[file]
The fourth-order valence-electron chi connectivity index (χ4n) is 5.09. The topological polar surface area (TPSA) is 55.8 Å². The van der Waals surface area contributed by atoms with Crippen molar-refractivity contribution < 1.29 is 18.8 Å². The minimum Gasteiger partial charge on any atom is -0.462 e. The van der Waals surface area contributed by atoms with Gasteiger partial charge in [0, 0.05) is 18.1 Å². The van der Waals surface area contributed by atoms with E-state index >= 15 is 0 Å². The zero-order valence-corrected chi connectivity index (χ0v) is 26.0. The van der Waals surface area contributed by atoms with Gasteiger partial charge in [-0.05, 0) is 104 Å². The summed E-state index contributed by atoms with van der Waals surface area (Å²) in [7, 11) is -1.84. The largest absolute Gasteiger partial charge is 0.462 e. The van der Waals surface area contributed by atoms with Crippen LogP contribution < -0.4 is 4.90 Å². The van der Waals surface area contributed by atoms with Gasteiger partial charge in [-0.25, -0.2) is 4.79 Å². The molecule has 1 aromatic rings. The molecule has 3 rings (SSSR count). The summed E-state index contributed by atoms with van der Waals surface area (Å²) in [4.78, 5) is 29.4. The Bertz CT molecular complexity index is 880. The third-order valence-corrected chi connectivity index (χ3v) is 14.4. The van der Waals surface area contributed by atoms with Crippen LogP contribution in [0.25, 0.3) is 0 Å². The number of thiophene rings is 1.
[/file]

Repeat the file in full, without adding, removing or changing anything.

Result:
The fourth-order valence-electron chi connectivity index (χ4n) is 5.09. The topological polar surface area (TPSA) is 55.8 Å². The van der Waals surface area contributed by atoms with Crippen molar-refractivity contribution < 1.29 is 18.8 Å². The minimum Gasteiger partial charge on any atom is -0.462 e. The van der Waals surface area contributed by atoms with Gasteiger partial charge in [0, 0.05) is 18.1 Å². The van der Waals surface area contributed by atoms with E-state index >= 15 is 0 Å². The zero-order valence-corrected chi connectivity index (χ0v) is 26.0. The van der Waals surface area contributed by atoms with Gasteiger partial charge in [-0.05, 0) is 104 Å². The summed E-state index contributed by atoms with van der Waals surface area (Å²) in [7, 11) is -1.84. The largest absolute Gasteiger partial charge is 0.462 e. The van der Waals surface area contributed by atoms with Crippen LogP contribution < -0.4 is 4.90 Å². The van der Waals surface area contributed by atoms with Gasteiger partial charge in [-0.25, -0.2) is 4.79 Å². The molecule has 1 aromatic rings. The molecule has 3 rings (SSSR count). The summed E-state index contributed by atoms with van der Waals surface area (Å²) in [4.78, 5) is 29.4. The Bertz CT molecular complexity index is 880. The third-order valence-corrected chi connectivity index (χ3v) is 14.4. The van der Waals surface area contributed by atoms with Crippen LogP contribution in [0.25, 0.3) is 0 Å². The number of thiophene rings is 1.